Which is ironic, of course, given that there’s a character in “The Sympathizer,” who is a director known only as The Auteur. The Auteur is making yet another capital “H” Hollywood movie called “The Hamlet,” about the Vietnam War from an American perspective, and he’s a parody of the myopic attitude perpetuated by Western media and the establishment that runs it. There’s are a handful of similar characters: Claude, a CIA agent backing South Vietnam; The Congressman, an anti-communist Republican nicknamed “Napalm Ned” who fought with the South Vietnamese army; and Professor Hammer, who heads the Department of Oriental Studies at Occidental College and fetishizes Asian culture. And they’re all played by one person: Robert Downey Jr., donning various prosthetics and costumes.

Very early on in the development process, when the producers were tossing ideas around, Park suggested having one actor play all those roles. He was partially inspired by Stanley Kubrick, who did something similar with Peter Sellers in “Dr. Strangelove,” another Cold War-era political satire black comedy. “Our original novel’s intention was to have one and the same body having different faces,” Park said. Downey portrays what are in essence the melded faces of American imperialism and colonialism.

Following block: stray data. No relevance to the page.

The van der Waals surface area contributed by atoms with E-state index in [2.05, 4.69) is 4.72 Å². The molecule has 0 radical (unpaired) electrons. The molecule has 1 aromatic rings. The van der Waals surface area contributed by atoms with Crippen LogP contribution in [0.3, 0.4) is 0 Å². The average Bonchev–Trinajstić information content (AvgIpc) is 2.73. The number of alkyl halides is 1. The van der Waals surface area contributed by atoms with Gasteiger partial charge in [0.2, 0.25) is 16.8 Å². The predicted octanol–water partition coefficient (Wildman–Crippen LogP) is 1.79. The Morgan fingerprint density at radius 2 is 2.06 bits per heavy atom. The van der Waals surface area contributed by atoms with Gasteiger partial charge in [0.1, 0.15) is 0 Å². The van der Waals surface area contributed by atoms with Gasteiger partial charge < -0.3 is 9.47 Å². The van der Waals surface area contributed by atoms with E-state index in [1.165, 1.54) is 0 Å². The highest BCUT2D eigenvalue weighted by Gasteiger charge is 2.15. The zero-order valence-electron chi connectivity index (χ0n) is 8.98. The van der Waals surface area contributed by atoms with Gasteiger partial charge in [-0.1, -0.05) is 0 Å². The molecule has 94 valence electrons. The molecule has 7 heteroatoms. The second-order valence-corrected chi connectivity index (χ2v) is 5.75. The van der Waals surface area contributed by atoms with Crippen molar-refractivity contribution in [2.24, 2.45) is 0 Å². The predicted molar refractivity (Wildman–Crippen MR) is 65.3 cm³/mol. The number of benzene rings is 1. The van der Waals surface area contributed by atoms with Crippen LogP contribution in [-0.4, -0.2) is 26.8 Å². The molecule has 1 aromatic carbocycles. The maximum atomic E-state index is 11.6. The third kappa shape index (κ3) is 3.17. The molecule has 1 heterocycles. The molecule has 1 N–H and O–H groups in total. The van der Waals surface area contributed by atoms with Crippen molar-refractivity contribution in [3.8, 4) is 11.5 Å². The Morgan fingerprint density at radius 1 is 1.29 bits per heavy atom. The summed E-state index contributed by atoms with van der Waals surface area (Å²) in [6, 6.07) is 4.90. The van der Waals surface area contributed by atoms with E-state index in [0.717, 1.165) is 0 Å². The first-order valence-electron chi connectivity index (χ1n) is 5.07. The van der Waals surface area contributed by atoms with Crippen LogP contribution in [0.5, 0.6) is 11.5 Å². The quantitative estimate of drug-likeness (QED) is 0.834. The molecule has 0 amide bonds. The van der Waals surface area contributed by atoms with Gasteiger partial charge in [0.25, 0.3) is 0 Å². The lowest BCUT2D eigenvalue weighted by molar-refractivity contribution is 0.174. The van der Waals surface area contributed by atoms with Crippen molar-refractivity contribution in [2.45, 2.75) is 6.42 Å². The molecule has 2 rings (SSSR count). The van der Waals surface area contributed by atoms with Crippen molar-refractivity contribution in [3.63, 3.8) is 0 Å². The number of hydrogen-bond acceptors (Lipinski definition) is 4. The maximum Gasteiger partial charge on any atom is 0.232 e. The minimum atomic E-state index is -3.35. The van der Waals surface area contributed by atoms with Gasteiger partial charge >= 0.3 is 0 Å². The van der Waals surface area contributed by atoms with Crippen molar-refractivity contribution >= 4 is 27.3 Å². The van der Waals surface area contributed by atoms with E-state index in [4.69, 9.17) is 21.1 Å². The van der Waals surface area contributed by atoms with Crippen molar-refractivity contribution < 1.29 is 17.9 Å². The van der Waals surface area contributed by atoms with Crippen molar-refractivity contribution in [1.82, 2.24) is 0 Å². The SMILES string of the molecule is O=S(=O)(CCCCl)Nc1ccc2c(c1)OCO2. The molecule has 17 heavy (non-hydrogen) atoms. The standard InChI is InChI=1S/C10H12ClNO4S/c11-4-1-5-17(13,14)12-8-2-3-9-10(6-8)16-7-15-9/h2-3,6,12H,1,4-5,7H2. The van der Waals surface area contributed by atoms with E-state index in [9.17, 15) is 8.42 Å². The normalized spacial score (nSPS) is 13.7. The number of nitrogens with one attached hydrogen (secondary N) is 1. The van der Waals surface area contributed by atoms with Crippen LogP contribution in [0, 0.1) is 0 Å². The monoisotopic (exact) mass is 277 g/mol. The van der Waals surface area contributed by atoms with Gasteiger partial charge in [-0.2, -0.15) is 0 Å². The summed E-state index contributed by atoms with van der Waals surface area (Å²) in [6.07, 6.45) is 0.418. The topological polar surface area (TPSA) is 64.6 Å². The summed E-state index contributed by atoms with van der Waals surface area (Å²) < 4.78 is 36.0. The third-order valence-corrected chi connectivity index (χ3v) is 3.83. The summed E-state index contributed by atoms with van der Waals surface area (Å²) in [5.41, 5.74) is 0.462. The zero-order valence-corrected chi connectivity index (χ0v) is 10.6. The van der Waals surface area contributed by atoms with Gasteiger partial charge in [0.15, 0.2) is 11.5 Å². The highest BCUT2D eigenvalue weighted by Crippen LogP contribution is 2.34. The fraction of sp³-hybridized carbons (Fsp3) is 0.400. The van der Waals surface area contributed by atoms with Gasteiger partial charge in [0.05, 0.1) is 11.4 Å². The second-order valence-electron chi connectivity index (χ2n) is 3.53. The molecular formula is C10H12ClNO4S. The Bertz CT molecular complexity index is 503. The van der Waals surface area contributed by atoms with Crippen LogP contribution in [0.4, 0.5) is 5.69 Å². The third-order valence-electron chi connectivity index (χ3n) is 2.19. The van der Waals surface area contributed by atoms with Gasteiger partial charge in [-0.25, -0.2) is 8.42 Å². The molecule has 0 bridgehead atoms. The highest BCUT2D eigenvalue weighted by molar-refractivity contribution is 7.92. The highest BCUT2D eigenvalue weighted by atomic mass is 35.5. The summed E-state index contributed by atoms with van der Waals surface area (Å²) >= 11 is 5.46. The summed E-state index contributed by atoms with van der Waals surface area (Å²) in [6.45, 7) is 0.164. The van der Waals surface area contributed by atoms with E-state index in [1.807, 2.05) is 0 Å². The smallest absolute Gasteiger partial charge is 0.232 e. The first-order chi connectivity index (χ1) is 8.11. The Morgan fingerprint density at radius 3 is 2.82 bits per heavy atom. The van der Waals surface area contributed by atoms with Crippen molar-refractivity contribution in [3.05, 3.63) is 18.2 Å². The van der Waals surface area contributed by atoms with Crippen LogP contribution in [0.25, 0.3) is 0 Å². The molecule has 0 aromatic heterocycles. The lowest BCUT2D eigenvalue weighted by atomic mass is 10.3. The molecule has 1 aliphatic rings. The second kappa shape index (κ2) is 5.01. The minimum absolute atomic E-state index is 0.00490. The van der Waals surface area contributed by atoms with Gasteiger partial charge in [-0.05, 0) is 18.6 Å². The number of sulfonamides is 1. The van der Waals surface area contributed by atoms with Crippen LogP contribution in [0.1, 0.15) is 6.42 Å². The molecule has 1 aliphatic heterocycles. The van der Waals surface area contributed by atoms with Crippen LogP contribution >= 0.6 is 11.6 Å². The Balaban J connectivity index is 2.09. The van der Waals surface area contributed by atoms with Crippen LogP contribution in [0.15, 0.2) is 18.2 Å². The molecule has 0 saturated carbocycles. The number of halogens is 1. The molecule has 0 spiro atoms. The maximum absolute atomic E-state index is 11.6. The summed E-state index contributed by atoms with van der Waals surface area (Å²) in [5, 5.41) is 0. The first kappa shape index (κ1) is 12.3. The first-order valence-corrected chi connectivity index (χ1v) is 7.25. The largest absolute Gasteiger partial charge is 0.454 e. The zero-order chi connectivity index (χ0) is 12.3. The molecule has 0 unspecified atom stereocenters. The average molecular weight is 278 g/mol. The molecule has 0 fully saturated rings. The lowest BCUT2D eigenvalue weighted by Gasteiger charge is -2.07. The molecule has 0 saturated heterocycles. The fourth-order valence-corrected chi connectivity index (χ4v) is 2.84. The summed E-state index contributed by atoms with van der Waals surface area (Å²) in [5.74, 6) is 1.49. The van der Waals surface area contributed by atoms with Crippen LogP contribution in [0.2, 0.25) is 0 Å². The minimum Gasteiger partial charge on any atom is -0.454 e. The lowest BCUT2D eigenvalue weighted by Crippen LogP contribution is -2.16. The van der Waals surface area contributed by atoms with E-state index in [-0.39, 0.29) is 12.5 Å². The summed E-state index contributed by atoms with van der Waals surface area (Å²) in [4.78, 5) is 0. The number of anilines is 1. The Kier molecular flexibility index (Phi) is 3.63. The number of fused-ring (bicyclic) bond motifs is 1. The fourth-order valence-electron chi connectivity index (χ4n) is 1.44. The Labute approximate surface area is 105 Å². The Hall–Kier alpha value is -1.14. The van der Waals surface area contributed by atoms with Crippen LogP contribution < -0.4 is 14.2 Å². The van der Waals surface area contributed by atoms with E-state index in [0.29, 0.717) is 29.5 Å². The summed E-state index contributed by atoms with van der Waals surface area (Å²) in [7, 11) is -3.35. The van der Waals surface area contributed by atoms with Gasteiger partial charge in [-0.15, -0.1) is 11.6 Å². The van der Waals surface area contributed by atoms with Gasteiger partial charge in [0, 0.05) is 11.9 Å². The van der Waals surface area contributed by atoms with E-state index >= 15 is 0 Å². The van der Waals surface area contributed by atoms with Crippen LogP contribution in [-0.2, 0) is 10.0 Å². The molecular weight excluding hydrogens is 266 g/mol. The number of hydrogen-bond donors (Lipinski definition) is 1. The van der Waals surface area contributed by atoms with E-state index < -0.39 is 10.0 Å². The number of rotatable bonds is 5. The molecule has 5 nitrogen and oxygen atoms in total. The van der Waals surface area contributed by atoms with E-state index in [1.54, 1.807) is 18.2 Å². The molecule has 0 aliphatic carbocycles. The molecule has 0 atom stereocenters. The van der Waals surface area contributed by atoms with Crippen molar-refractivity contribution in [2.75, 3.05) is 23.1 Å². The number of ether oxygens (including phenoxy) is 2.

Nguyen said on a phone call as he was walking the streets of Paris that there was an opportunity with “The Sympathizer” “to have a more sophisticated understanding of what racism and colonization have meant and still mean in American society. … When I was writing the book, it was always treating the war in Vietnam as an episode in a much longer history of American imperialism and colonialism.”

“The Sympathizer” — both the book and the series — is chock-full of big ideas like this. They’re packed so tightly and so neatly, like a ream of loose-leaf paper, that it’s hard to extricate one from the next. “It has immense elements, aspects compressed within it,” Park said.

Given that caveat, “the one most important thing I did want to stress is: Whether it be ideology, system, politics, or revolution, they were actually started from pursuit of happiness of the individual,” Park said. “But history tells us that they end up suppressing the individual. And I just wanted to reflect upon it so that we don’t repeat the same history again.”

The Captain is a microcosm of this. “I am a spy, a sleeper, a spook, a man of two faces,” he says in the first line of the book, which Xuande also says in the opening scenes of the show. “Perhaps not surprisingly, I am also a man of two minds. … I am simply able to see any issue from both sides.”

The show heightens the idea that this story is being told under duress, as a confession tortured out of The Captain, who is under interrogation in a communist reeducation camp back in Vietnam. Buzzing ceaselessly with warring ideologies, The Captain’s mind slowly splinters.